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Superregnum: Eukaryota
Cladus: Unikonta
Cladus: Opisthokonta
Cladus: Holozoa
Regnum: Animalia
Subregnum: Eumetazoa
Cladus: Bilateria
Cladus: Nephrozoa
Cladus: Protostomia
Cladus: Ecdysozoa
Cladus: Panarthropoda
Phylum: Arthropoda
Subphylum: Hexapoda
Classis: Insecta
Cladus: Dicondylia
Subclassis: Pterygota
Cladus: Metapterygota
Infraclassis: Neoptera
Cladus: Eumetabola
Cladus: Endopterygota
Superordo: Panorpida
Cladus: Amphiesmenoptera
Ordo: Lepidoptera
Subordo: Glossata
Cladus: Coelolepida
Cladus: Myoglossata
Cladus: Neolepidoptera
Infraordo: Heteroneura
Cladus: Eulepidoptera
Cladus: Ditrysia
Cladus: Apoditrysia
Superfamilia: Gelechioidea

Familia: Elachistidae
Subfamiliae: Elachistinae – Parametriotinae

Elachistidae Bruand, 1851

Meyrick, E. 1897. Descriptions of Australian Microlepidoptera. XVII. Elachistidae. Proceedings of the Linnean Society of New South Wales 22: 297–435. BHL Reference page.
Kaila, L. 1999. Phylogeny and classification of the Elachistidae s.s. (Lepidoptera: Gelechioidea). Systematic Entomology 24(2): 139–169. Abstract: DOI: 10.1046/j.1365-3113.1999.00069.x
Patocka, J. 1999. Die puppen der mitteleuropäischen Elachistidae (Lepidoptera: Gelechioidea). Bonner Zoologische Beiträge 48(3/4): 283–312. PDF.

Vernacular names
Deutsch: Grasminiermotten
English: Grass miners
suomi: Pystykotelokoit
magyar: Fűaknázó molyfélék
Nederlands: Grasmineermotten
中文: 小微蛾科The Elachistidae (grass-miner moths) are a family of small moths in the superfamily Gelechioidea. Some authors lump about 3,300 species in eight subfamilies here, but this arrangement almost certainly results in a massively paraphyletic and completely unnatural assemblage, united merely by symplesiomorphies retained from the first gelechioid moths.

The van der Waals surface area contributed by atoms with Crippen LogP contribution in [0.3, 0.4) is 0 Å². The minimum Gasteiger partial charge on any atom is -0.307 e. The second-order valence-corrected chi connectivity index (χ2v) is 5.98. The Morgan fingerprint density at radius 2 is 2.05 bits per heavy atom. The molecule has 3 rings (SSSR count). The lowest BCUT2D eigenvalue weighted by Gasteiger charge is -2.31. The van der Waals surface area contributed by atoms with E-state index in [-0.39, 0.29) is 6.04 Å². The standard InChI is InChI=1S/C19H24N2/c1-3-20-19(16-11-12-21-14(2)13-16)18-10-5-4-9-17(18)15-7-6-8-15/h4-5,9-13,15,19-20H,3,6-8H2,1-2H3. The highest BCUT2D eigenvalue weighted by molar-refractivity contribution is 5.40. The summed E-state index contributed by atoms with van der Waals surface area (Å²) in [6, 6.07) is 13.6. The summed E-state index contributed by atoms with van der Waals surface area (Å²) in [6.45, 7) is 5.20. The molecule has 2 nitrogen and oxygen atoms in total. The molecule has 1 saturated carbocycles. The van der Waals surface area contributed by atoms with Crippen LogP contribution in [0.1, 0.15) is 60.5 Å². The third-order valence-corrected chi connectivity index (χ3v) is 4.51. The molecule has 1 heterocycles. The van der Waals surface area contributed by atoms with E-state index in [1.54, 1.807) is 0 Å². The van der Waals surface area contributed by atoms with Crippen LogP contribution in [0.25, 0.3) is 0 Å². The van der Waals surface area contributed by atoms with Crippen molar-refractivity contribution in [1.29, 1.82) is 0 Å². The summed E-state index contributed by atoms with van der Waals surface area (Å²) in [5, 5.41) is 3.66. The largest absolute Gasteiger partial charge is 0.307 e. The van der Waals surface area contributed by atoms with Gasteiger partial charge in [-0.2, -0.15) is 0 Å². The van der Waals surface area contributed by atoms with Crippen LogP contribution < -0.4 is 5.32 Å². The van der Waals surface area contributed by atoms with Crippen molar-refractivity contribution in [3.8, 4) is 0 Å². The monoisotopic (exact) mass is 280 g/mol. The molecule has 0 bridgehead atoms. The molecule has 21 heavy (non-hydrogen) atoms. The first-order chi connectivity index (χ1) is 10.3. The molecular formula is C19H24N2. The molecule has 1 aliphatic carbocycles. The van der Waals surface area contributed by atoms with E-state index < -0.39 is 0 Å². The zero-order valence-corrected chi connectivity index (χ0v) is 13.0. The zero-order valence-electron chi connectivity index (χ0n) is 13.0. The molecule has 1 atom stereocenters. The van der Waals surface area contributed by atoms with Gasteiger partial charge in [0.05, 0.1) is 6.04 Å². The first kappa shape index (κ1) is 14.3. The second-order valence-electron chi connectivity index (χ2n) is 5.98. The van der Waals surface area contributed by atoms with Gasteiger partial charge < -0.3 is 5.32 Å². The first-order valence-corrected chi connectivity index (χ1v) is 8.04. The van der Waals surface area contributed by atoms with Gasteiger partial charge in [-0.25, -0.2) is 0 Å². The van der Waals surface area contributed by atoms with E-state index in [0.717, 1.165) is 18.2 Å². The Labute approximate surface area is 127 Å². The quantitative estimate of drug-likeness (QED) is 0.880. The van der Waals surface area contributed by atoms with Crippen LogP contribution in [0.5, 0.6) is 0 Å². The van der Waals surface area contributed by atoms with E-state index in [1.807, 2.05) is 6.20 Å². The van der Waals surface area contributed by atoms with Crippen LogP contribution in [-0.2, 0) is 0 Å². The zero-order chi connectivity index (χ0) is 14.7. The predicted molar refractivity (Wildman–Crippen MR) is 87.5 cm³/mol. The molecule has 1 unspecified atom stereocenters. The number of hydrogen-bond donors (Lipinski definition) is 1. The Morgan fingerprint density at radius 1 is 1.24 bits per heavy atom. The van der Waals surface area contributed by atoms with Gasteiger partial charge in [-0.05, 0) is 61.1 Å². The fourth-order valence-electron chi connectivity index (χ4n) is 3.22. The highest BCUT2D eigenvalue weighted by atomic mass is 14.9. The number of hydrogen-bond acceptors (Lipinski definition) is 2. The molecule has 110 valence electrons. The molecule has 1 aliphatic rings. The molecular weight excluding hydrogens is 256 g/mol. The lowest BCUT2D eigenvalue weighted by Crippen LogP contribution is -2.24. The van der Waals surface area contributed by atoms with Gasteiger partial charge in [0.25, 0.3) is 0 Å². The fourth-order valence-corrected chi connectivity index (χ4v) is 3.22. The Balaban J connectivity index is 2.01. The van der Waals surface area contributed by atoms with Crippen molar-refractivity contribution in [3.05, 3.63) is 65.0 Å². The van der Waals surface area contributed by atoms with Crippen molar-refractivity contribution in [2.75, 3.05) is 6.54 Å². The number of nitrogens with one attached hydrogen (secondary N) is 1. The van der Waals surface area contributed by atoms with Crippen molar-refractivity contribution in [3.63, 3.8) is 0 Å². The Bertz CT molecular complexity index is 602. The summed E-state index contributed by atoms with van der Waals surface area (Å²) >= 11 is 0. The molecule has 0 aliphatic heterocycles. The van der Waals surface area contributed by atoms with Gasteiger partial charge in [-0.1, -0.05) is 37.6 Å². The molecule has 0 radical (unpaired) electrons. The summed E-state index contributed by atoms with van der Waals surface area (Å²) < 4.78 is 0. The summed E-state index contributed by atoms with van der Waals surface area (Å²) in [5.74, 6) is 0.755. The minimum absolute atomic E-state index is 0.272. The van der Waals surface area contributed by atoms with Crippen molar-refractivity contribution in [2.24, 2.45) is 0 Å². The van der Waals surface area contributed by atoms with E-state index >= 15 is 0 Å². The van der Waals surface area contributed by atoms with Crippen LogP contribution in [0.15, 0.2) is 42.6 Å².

In fact, most of these moths appear to be either closer to the Oecophorinae and are hence nowadays usually included in the Oecophoridae (Depressariinae, "Deuterogoniinae", Hypertrophinae, Stenomatinae and perhaps the enigmatic Aeolanthes), or constitute quite basal lineages of gelechioids, neither closely related to Elachista nor to Oecophora, and hence best treated as independent families within the Gelechioidea (Agonoxenidae, Ethmiidae). The genus Coelopoeta is sometimes[1] still placed here, but probably belongs in the Oecophorinae.

Consequently, the Elachistidae are essentially identical to the subfamily Elachistinae in the family's wide circumscription. The Agonoxenidae might perhaps belong here regardless, but even this is doubtful. Nonetheless, a considerable number of genera remain in the present family, and eventually it is likely that subdivisions will again be established (e.g. by raising some or all of the tribes proposed for the former Elachistinae to subfamily status).

A significant reduction of genera has been proposed, from the current mass of 20 genera to 3. The proposition was made on the premise of several distinguishing classifications, all of which are synapomorphies. Those include genital size and presence of digitate, adult abdomen segments without dorsal spines, absence of maxillary palpi and fronto-clypeal suture, and immobile abdominal segments in pupae and larvae. Various tribes were considered within the proposition, with most differentiation coming from genital structure.